About half way along the proposed route of the Peckham Coal Line, right next to one of the most remarkable Victorian brick arches in the area, can be found the headquarters of DBR Limited, a company specialising in the conservation and restoration of historic buildings. The motto of this respected firm – proudly displayed on the wall of the offices – is a familiar refrain of the heritage industry: ‘making sure the past has a future’.
As a rallying cry of the field this message neatly communicates that any attempt to protect or preserve the past is about more than simply history. First and foremost, ‘heritage’ is about shaping future worlds: worlds in which the past in myriad forms plays an active and dynamic role. But where does this leave the present? And what do we do with today, when we are busy creating new possibilities out of what came before?
Projects such as the Peckham Coal Line do not take place against the backdrop of a dead landscape. From the natural ecology of the train sidings to the thriving workplaces that surround and occupy the site, this location is emphatically alive. Indeed, Peckham is to some extent defined by this in-your-face vitality. It is, and should remain, an exhilarating part of the city – as far from the sanitised heritage spaces of some other areas as one could hope to encounter.
What might it mean then to think of the Peckham Coal Line as a site of heritage? Does this somehow risk draining the area of its unique energy? I would argue not, but with the proviso that any evocation of heritage in this context needs to take full account of Peckham present, not just Peckham past.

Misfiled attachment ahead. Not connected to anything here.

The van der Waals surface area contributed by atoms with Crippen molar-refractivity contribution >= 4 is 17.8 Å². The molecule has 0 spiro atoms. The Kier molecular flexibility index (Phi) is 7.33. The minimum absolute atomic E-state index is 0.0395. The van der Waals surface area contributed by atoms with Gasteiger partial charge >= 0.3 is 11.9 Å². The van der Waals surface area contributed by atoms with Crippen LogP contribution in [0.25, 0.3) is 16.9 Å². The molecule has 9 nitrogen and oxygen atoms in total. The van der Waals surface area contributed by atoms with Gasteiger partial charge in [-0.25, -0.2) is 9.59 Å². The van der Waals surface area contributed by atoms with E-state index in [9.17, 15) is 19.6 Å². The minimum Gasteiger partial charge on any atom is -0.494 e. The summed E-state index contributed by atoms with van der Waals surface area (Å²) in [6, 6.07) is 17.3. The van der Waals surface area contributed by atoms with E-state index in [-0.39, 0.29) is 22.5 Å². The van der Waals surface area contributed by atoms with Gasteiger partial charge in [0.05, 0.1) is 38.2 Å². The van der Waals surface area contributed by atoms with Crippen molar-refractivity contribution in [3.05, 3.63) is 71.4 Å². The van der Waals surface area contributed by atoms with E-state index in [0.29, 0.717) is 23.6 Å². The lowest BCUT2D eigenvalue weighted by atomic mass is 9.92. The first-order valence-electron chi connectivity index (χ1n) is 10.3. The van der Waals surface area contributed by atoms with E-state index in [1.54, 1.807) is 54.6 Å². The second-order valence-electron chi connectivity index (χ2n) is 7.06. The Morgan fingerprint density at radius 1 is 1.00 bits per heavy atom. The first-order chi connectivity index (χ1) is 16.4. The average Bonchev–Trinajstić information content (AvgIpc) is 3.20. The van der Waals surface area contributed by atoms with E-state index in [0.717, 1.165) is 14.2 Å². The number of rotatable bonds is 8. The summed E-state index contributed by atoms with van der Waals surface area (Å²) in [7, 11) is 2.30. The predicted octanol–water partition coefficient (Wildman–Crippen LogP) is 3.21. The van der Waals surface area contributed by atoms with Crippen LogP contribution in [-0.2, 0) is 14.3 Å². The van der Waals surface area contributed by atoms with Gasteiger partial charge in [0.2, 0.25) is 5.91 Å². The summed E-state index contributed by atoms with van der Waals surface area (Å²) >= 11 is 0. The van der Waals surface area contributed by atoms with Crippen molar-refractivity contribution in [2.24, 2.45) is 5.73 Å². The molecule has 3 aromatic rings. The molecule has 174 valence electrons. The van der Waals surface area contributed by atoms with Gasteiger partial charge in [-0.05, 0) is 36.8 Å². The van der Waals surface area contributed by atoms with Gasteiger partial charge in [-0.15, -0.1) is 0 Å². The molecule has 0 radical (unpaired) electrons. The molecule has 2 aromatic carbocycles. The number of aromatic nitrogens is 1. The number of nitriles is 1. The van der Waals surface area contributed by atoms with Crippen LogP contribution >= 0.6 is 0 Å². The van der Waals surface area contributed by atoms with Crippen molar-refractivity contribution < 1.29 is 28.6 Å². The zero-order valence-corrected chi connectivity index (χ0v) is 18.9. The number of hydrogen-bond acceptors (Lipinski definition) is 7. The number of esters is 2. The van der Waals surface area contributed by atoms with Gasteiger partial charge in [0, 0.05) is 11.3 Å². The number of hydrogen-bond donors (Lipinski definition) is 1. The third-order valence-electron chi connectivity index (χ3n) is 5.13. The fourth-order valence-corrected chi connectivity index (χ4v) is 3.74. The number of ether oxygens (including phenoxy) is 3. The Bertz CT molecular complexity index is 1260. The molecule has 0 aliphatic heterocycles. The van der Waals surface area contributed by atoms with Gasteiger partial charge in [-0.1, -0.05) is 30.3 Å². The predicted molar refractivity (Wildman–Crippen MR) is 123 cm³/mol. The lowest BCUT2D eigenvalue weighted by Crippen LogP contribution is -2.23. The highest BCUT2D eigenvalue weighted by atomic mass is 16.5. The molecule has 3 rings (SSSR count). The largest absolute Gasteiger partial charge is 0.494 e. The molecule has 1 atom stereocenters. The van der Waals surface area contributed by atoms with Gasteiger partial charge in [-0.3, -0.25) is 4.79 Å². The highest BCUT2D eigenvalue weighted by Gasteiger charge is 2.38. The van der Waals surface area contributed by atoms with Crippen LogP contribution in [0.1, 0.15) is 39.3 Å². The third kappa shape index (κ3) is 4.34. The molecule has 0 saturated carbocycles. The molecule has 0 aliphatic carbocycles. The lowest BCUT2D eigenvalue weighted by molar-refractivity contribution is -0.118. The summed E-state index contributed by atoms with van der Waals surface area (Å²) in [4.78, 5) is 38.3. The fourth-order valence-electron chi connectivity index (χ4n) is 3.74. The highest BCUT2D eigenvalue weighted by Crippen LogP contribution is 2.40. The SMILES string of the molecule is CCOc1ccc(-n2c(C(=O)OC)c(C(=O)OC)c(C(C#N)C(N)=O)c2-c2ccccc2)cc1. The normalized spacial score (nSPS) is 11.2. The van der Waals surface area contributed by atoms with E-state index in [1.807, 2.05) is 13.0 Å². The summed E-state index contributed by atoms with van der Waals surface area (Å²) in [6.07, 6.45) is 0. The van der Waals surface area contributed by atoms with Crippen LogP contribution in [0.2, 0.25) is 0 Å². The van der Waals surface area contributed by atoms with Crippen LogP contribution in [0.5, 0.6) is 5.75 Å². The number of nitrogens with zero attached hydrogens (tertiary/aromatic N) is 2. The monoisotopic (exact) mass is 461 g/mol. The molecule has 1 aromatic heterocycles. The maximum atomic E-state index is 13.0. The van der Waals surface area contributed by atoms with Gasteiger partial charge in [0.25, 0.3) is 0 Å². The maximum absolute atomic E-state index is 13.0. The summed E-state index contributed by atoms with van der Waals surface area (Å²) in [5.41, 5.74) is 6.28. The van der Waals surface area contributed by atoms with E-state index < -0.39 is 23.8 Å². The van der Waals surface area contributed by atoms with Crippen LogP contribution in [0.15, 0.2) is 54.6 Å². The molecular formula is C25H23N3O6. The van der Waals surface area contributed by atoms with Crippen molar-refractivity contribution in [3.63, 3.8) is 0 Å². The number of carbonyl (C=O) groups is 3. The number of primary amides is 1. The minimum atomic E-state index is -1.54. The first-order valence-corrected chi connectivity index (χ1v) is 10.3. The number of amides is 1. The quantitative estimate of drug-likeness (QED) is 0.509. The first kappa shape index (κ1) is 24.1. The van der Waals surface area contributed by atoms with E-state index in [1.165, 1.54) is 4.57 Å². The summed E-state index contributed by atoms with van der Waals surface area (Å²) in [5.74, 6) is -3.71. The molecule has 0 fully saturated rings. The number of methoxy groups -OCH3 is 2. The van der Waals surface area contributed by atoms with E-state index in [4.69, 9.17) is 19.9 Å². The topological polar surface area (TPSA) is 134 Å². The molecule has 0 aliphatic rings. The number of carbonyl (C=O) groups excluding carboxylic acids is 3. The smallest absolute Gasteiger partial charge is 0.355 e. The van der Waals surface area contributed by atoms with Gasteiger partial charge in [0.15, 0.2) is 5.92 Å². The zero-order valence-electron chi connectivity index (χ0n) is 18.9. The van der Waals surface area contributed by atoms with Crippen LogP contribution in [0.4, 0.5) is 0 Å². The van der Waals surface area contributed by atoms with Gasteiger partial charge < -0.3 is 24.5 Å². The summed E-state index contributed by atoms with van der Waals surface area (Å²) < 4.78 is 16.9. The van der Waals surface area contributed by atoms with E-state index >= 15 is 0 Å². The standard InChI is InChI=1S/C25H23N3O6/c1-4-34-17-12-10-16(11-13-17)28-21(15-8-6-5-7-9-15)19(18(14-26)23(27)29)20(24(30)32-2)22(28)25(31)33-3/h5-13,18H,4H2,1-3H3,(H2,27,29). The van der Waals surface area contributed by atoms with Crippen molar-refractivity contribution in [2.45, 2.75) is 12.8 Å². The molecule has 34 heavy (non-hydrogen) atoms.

How might this work in practice? I think there are three key points here, which I am delighted to see being addressed in the proposals for the Peckham Coal Line, but which can perhaps be drawn out further as the project develops:
In their 2011 book Edgelands, Paul Farley and Michael Roberts argue that the heritage industry ‘tends to rely on a kind of freeze-framing of time in order to present the tourist and visitor with a reordered, partial, tidied-up account of what happened at any particular site’. What makes the Coal Line project so exciting as a heritage landscape is precisely the chance to shape something quite different – to tell the stories of the past and the present through subtle iteration rather than static interpretation. There is an important legacy of Victorian prosperity and growth to communicate here, but there are also narratives of twentieth century migration, of small businesses thriving in the gaps left by old industry, of community power in the face of corporate development. If the Peckham Coal Line can help convey just some of this complex intermingling of past and present, its future prosperity should be assured.
Written by Colin Sterling is Research Associate at Barker Langham, a heritage consultancy specialising in research driven cultural planning. A lifelong resident of South-east London, he has a PhD from The Institute of Archaeology and is a trustee of the Lewisham Buildings Preservation Trust.
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